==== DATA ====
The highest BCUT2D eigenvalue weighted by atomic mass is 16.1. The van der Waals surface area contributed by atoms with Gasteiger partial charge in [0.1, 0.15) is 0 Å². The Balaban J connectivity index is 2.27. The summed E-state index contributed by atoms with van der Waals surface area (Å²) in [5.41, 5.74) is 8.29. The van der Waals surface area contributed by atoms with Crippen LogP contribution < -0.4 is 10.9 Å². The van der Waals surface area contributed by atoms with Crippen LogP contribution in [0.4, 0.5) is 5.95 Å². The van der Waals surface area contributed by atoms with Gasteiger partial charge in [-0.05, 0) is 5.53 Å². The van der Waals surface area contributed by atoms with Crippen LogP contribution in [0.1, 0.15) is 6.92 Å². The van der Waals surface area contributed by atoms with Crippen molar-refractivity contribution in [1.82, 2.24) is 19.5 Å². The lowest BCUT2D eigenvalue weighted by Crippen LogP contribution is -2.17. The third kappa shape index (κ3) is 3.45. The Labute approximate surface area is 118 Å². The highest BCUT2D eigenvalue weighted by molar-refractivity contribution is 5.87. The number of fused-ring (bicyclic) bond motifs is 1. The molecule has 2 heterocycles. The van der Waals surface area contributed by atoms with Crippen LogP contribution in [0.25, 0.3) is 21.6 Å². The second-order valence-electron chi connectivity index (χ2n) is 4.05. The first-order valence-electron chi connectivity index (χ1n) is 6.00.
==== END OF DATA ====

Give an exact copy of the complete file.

The highest BCUT2D eigenvalue weighted by atomic mass is 16.1. The van der Waals surface area contributed by atoms with Gasteiger partial charge in [0.1, 0.15) is 0 Å². The Balaban J connectivity index is 2.27. The summed E-state index contributed by atoms with van der Waals surface area (Å²) in [5.41, 5.74) is 8.29. The van der Waals surface area contributed by atoms with Crippen LogP contribution < -0.4 is 10.9 Å². The van der Waals surface area contributed by atoms with Crippen LogP contribution in [0.4, 0.5) is 5.95 Å². The van der Waals surface area contributed by atoms with Gasteiger partial charge in [-0.05, 0) is 5.53 Å². The van der Waals surface area contributed by atoms with Crippen LogP contribution in [0.1, 0.15) is 6.92 Å². The van der Waals surface area contributed by atoms with Crippen molar-refractivity contribution in [1.82, 2.24) is 19.5 Å². The lowest BCUT2D eigenvalue weighted by Crippen LogP contribution is -2.17. The third kappa shape index (κ3) is 3.45. The Labute approximate surface area is 118 Å². The highest BCUT2D eigenvalue weighted by molar-refractivity contribution is 5.87. The number of fused-ring (bicyclic) bond motifs is 1. The molecule has 2 heterocycles. The van der Waals surface area contributed by atoms with Crippen LogP contribution in [0.25, 0.3) is 21.6 Å². The second-order valence-electron chi connectivity index (χ2n) is 4.05. The first-order valence-electron chi connectivity index (χ1n) is 6.00.